Because Virginia issues business licenses by profession, the requirements can vary greatly. For example, you may need to take an exam to be licensed if you’re a contractor or barber. Other professions, like professional athletes, including boxers and wrestlers, usually just need to complete an application form.

Confused? Don’t be. Just check the Commonwealth of Virginia’s Department of Professional and Occupational Regulation to learn the requirements for your line of work. You can download application forms there and find out the dates for upcoming exams, if required.

Also, contact your local county or city to find out its requirements. It’s possible you may need to complete another application in addition to the state’s paperwork.

4. Send in your Virginia business license application and the fee, if it’s required.

For the most part, you’ll need to complete and mail in a paper-based application form. You can download and print your licensing form online. Remember, a committee or association for your profession will need to review your application materials and send you your approved business license.

This can take some time, depending on your line of work. It’s best to contact the board or association that is reviewing your application to find out when you may be able to expect a response.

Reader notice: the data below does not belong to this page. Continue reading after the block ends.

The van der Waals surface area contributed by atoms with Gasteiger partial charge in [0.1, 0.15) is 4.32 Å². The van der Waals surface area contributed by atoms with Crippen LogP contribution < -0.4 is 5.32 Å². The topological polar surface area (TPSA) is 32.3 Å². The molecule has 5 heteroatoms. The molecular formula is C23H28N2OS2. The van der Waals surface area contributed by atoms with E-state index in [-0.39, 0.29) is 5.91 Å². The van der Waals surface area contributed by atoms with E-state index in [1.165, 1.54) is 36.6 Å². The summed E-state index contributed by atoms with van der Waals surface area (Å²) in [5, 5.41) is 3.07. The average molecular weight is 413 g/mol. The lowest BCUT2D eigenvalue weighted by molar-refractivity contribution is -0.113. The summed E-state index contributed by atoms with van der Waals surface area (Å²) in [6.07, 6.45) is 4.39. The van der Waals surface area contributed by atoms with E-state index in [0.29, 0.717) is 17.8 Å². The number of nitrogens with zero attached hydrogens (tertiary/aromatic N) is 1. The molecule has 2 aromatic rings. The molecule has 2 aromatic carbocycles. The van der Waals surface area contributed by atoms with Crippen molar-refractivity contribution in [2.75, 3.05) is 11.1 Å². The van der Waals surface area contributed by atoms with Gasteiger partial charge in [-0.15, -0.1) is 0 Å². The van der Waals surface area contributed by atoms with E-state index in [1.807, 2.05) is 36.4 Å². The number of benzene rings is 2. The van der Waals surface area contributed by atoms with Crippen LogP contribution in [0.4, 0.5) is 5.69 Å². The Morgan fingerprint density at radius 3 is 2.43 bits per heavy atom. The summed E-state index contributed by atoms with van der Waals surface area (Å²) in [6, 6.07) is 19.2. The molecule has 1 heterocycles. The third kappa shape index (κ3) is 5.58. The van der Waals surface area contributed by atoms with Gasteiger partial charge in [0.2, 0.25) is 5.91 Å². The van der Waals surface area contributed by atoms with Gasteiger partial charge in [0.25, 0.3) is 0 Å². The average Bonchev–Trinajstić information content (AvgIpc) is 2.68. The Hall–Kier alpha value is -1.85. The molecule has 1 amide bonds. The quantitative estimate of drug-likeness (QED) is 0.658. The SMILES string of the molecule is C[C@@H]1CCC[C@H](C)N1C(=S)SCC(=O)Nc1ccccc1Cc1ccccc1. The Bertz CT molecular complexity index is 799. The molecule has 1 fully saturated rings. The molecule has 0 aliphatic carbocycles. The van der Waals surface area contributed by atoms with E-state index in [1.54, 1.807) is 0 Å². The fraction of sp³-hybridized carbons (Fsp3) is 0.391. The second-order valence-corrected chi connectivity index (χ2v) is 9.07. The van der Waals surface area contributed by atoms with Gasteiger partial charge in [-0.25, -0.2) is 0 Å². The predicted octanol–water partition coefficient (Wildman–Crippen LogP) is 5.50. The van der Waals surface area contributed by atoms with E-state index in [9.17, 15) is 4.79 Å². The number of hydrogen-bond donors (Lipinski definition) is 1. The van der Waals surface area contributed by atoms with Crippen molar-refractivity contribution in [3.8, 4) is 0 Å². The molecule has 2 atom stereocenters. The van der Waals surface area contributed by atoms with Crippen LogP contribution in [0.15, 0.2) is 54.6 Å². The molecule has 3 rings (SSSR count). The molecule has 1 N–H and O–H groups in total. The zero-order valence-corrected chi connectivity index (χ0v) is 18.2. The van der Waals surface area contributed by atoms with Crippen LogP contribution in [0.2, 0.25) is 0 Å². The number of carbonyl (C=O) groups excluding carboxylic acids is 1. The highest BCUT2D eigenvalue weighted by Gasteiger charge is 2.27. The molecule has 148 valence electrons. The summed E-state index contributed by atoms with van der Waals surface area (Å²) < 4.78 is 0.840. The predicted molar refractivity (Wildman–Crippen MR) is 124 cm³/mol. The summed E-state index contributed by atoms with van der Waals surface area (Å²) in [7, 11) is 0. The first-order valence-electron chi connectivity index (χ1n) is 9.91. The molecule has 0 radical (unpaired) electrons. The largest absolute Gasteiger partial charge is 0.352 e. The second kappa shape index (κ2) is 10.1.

How Much Does a Virginia Business License Cost?

Once again, it depends on the type of work you do. For example, a license may cost more for a contractor than for a cosmetologist. Many professions also require that you renew your license each year. And if you don’t renew your license by the deadline, you may have to pay a late fee.

It’s best to know the guidelines for your individual profession so you’re fully prepared. Find out if you have to:

  • Renew your business license each year.
  • Pay a late fee if it’s not renewed on time.
  • Keep up with any other requirements.

Fortunately, these details are in one place — either on the Department of Professional and Occupational Regulation website or your local municipal department.

Starting a Business in Virginia: Licensing + Insurance Info